Cardiovascular diseases in general and ischaemic heart disease (IHD) in particular are the most frequent cause of death worldwide. Cardiac infarction can be a consequence of IHD and is caused by
complete occlusion of a coronary vessel resulting in the loss of large numbers of cardiac myocytes, the formation of a non-contractile scar tissue. The loss of cardiac function can progressively
develop into heart failure.
Cardiac cell replacement therapy aims at partially (or even fully) restoring the pumping function of the diseased organ. We have focussed on the use of cardiomyocytes derived from induced
pluripotent stem cells (iPS-CMs) to engineer heart tissue in vitro and in vivo.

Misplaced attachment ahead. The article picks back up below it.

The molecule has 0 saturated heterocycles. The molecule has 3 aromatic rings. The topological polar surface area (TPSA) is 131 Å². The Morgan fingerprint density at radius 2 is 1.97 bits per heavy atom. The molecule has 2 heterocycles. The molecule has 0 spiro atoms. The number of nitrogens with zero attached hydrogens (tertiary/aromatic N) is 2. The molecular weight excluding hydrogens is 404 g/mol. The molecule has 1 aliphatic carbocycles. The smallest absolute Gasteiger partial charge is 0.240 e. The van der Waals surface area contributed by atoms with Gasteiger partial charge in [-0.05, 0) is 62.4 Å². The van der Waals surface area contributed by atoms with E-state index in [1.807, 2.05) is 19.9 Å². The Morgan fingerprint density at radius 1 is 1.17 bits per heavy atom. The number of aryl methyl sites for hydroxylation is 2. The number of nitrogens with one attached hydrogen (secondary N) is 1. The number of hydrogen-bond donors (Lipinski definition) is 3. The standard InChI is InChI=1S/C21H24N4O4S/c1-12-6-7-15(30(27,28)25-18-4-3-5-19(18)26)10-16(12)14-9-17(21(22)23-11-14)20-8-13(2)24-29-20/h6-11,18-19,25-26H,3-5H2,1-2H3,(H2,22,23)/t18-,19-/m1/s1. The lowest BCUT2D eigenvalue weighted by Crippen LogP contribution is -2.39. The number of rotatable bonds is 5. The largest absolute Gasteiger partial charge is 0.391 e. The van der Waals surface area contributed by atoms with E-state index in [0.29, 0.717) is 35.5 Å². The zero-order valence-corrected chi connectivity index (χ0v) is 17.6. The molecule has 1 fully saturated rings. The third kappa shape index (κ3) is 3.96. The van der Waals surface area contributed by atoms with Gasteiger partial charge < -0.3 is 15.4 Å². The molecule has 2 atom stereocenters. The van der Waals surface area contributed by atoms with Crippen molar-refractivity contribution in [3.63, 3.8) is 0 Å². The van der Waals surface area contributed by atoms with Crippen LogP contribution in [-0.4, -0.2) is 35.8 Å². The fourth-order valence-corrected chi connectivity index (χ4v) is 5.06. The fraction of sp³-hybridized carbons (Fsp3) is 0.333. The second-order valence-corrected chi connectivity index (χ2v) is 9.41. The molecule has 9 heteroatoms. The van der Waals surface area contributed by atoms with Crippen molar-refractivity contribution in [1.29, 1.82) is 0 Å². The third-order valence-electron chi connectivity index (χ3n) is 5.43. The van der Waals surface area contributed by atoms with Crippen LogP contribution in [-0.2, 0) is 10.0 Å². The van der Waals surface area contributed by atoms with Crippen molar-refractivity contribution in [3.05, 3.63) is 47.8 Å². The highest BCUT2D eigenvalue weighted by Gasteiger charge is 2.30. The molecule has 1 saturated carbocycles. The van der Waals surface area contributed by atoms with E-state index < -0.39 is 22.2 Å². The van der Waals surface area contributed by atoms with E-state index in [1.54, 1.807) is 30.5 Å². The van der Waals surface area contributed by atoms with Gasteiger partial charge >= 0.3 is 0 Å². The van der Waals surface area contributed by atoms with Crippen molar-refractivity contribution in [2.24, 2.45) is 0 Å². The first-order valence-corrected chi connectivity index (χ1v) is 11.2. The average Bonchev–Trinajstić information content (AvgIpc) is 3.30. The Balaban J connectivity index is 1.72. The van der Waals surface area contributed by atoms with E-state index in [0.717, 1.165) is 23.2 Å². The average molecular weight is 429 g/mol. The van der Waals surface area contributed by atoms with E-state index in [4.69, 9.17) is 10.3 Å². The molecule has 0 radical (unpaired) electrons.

In earlier studies we have explored the integration of CMs into artificial (collagen-based) and native cardiac matrix and were able to identify low adhesion to these matrices as a potential cause
for the low engraftment rate of iPS-CMs. Matrix producing cells such as embryonic fibroblasts or adult bone marrow-derived mesenchymal stem cells (bMSCs) could overcome this hurdle and facilitate
the cell engraftment. Together with our partners these findings could be confirmed in vivo showing that micro-tissues engineered from iPS-CMs and bMSCs show increased engraftment of
iPS-CMs. Our interest is to develop the method further in a large animal model of cardiac infarction to test it´s relevance for future clinical application. In parallel we explore new strategies
to engineer cardiac tissue in vitro that is suitable to be applied as a patch in vivo.